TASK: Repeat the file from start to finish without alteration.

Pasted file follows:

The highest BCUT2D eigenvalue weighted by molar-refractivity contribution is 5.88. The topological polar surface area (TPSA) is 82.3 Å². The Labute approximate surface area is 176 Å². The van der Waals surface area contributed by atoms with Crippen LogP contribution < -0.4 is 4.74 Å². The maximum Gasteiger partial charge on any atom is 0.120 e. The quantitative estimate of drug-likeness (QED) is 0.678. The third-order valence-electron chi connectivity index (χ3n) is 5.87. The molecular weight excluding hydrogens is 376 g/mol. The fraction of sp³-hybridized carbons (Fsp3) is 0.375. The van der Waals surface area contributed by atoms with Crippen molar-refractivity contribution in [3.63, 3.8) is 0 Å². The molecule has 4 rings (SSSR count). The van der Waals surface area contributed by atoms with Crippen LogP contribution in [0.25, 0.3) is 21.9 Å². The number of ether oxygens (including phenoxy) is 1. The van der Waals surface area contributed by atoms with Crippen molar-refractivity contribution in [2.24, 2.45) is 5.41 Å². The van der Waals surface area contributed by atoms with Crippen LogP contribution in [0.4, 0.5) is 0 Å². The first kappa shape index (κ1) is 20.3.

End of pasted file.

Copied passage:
The highest BCUT2D eigenvalue weighted by molar-refractivity contribution is 5.88. The topological polar surface area (TPSA) is 82.3 Å². The Labute approximate surface area is 176 Å². The van der Waals surface area contributed by atoms with Crippen LogP contribution < -0.4 is 4.74 Å². The maximum Gasteiger partial charge on any atom is 0.120 e. The quantitative estimate of drug-likeness (QED) is 0.678. The third-order valence-electron chi connectivity index (χ3n) is 5.87. The molecular weight excluding hydrogens is 376 g/mol. The fraction of sp³-hybridized carbons (Fsp3) is 0.375. The van der Waals surface area contributed by atoms with Crippen molar-refractivity contribution in [3.63, 3.8) is 0 Å². The molecule has 4 rings (SSSR count). The van der Waals surface area contributed by atoms with Crippen LogP contribution in [0.25, 0.3) is 21.9 Å². The number of ether oxygens (including phenoxy) is 1. The van der Waals surface area contributed by atoms with Crippen molar-refractivity contribution in [2.24, 2.45) is 5.41 Å². The van der Waals surface area contributed by atoms with Crippen LogP contribution in [0.4, 0.5) is 0 Å². The first kappa shape index (κ1) is 20.3.